- 24th March 2014
- Posted by: Seatons Solicitors
- Category: Articles, Landlords
Do you need to evict your tenant? Do you know what the correct legal procedure is for doing so? Have a look at our top 10 tips for landlords below:
- A landlord is only entitled to bring Court proceedings to evict the tenant if they have served the proper possession notice first and waited until the notice period has expired.
- It is a criminal offence in law, to evict a tenant by any means other than obtaining a Court order for possession. Even then, if the tenant still refuses to move out, the landlord has to instruct bailiffs through the Court.
- If the reason for the eviction is due to rent arrears, then you should consider other options. Often, going to Court under a Section 8 (rent arrears) can be lengthy.
- The notices must be correctly drafted otherwise the Court will throw the matter out. This means you would have to start again – serving 2 months’ notice before commencing Court proceedings.
- As well as the correct form, you must have evidence demonstrating that the notice has been served. The landlord (or agent) should serve by hand with a witness or use a professional process server.
- The easiest and quickest way to evict a tenant is under the Section 21 accelerated procedure. This uses a previously served Section 21 notice and the matter is usually concluded without a formal hearing. The decision is based on the paperwork. However, it does normally take 10-12 weeks before an order is obtained.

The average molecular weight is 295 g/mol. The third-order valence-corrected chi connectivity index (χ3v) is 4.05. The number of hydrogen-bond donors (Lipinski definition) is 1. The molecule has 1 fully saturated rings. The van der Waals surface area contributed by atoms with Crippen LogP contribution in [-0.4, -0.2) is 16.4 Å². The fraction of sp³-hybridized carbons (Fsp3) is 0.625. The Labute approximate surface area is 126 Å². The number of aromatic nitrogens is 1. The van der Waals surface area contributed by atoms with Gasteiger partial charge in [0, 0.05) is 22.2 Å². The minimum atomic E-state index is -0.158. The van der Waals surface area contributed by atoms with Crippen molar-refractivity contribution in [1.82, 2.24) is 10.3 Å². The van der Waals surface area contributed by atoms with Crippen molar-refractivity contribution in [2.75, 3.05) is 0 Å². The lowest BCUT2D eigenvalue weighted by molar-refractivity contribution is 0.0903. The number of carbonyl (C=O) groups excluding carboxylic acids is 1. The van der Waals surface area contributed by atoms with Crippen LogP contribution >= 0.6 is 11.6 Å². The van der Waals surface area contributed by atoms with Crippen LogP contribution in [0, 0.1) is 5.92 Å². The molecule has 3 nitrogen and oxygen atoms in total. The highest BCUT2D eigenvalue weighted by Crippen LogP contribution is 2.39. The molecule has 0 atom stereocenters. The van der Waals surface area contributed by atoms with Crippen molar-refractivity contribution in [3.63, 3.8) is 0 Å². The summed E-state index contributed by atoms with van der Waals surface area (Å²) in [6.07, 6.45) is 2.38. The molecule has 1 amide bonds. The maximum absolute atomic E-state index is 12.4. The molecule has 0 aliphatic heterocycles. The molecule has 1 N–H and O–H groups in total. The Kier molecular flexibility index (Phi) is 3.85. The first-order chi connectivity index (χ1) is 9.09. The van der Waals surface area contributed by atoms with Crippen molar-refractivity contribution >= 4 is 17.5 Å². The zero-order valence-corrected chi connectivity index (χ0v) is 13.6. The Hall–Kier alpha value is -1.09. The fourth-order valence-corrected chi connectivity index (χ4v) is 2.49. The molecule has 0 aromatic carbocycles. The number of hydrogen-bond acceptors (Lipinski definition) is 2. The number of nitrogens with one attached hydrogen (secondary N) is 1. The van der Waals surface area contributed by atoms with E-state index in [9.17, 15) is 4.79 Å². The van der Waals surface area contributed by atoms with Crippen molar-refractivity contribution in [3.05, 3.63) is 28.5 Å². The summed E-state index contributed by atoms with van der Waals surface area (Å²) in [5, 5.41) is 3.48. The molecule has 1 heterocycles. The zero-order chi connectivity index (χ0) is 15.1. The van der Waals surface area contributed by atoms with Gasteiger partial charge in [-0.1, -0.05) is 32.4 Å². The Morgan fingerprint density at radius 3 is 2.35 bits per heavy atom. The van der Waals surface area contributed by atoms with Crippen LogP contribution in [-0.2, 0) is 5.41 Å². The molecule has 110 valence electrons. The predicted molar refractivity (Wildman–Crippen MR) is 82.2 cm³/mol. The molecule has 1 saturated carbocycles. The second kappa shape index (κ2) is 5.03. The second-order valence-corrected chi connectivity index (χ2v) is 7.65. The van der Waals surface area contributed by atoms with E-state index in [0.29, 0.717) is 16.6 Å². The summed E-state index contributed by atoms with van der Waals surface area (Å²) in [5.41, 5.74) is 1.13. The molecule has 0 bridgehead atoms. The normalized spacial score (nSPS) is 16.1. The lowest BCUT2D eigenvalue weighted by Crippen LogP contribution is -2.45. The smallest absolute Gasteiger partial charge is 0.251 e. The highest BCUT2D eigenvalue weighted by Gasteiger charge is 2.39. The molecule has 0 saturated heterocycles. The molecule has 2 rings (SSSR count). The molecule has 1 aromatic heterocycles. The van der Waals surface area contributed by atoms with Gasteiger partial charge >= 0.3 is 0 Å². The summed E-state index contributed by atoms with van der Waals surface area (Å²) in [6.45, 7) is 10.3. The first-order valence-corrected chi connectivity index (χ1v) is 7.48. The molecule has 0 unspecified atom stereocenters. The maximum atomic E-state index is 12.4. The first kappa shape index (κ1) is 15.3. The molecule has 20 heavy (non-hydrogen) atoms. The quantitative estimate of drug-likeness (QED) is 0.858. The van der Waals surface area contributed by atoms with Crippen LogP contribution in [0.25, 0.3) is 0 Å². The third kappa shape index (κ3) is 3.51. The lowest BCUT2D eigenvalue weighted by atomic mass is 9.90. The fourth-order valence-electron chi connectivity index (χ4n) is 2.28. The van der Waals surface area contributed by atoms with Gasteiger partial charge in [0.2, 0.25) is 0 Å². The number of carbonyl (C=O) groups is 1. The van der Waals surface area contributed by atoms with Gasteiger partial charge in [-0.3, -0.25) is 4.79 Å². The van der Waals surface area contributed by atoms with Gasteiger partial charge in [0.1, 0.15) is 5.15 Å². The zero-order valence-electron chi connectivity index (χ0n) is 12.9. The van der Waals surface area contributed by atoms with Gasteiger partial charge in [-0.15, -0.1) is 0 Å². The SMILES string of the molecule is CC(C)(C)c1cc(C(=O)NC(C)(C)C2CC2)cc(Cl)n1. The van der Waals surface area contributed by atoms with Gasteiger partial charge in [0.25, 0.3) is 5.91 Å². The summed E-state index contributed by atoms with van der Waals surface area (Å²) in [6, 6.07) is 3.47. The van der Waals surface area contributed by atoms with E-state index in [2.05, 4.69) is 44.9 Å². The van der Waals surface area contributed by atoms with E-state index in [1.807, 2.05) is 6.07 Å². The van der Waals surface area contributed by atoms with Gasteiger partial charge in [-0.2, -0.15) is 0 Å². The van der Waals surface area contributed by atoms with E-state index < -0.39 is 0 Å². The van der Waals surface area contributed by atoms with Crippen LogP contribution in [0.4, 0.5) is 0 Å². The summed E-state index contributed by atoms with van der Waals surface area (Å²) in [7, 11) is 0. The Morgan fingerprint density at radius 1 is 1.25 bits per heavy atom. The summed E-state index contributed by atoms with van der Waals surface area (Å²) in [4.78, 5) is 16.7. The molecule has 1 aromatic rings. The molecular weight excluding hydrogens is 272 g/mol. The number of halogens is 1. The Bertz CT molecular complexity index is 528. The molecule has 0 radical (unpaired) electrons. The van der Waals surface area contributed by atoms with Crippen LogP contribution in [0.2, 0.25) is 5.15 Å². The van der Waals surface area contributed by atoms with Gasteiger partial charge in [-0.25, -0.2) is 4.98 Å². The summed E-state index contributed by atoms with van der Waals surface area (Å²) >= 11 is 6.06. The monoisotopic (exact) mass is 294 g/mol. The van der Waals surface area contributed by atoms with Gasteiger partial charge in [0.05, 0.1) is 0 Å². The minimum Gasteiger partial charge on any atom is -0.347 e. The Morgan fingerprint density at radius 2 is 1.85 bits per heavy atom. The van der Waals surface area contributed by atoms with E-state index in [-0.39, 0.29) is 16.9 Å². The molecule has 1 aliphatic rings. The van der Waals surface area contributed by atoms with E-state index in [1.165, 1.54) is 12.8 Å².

- The accelerated procedure can only be used for possession. If the reason for eviction is say, rent arrears, the landlord will have to use the standard possession procedure. However, it should be noted that a landlord can bring a separate claim for any outstanding rent.
- If the reason for eviction is the tenants’ unreasonable behaviour, you should consider your options carefully. It may be best to use the accelerated procedure, claiming possession under the ‘discretionary’ grounds can take a lengthy period of time and if the tenant agrees with the Judge to start behaving, the Judge can allow the tenant to remain in the property.
- If you have a tenant who wants to be re-housed by the Local Authority, they will not normally get involved until a Possession Order has been made by the Court.
- Judges in possession claims, expect the landlords to have followed the correct procedure as losing your home is a serious matter. Any mistakes could mean the case is thrown out of the Court, and the landlord can even be liable for the tenant’s legal costs.
If you have any queries relating to landlord and tenant, please do not hesitate to contact us.